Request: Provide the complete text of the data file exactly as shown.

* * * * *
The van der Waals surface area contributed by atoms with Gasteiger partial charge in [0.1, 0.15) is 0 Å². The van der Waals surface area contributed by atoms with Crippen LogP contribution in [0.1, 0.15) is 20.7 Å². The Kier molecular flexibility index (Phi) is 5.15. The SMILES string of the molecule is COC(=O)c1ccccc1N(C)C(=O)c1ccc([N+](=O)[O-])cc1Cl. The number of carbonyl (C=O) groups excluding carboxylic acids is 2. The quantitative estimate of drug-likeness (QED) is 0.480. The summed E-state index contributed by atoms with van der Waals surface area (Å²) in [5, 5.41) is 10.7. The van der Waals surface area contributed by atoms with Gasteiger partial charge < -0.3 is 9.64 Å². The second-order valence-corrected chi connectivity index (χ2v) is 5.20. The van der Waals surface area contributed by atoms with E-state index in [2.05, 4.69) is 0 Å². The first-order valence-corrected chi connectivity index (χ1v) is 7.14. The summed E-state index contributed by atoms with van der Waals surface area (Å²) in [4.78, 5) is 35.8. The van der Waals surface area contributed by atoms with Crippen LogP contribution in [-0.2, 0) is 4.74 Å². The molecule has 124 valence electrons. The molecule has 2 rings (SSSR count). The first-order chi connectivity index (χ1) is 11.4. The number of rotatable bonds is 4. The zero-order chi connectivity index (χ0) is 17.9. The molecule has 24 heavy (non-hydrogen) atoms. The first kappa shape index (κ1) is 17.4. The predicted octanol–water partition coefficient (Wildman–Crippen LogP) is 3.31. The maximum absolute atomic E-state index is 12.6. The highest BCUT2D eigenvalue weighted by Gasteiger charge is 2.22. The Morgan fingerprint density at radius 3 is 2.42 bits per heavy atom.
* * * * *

The van der Waals surface area contributed by atoms with Gasteiger partial charge in [0.1, 0.15) is 0 Å². The van der Waals surface area contributed by atoms with Crippen LogP contribution in [0.1, 0.15) is 20.7 Å². The Kier molecular flexibility index (Phi) is 5.15. The SMILES string of the molecule is COC(=O)c1ccccc1N(C)C(=O)c1ccc([N+](=O)[O-])cc1Cl. The number of carbonyl (C=O) groups excluding carboxylic acids is 2. The quantitative estimate of drug-likeness (QED) is 0.480. The summed E-state index contributed by atoms with van der Waals surface area (Å²) in [5, 5.41) is 10.7. The van der Waals surface area contributed by atoms with Gasteiger partial charge < -0.3 is 9.64 Å². The second-order valence-corrected chi connectivity index (χ2v) is 5.20. The van der Waals surface area contributed by atoms with E-state index in [2.05, 4.69) is 0 Å². The first-order valence-corrected chi connectivity index (χ1v) is 7.14. The summed E-state index contributed by atoms with van der Waals surface area (Å²) in [4.78, 5) is 35.8. The van der Waals surface area contributed by atoms with Crippen LogP contribution in [-0.2, 0) is 4.74 Å². The molecule has 124 valence electrons. The molecule has 2 rings (SSSR count). The first-order chi connectivity index (χ1) is 11.4. The number of rotatable bonds is 4. The zero-order chi connectivity index (χ0) is 17.9. The molecule has 24 heavy (non-hydrogen) atoms. The first kappa shape index (κ1) is 17.4. The predicted octanol–water partition coefficient (Wildman–Crippen LogP) is 3.31. The maximum absolute atomic E-state index is 12.6. The highest BCUT2D eigenvalue weighted by Gasteiger charge is 2.22. The Morgan fingerprint density at radius 3 is 2.42 bits per heavy atom.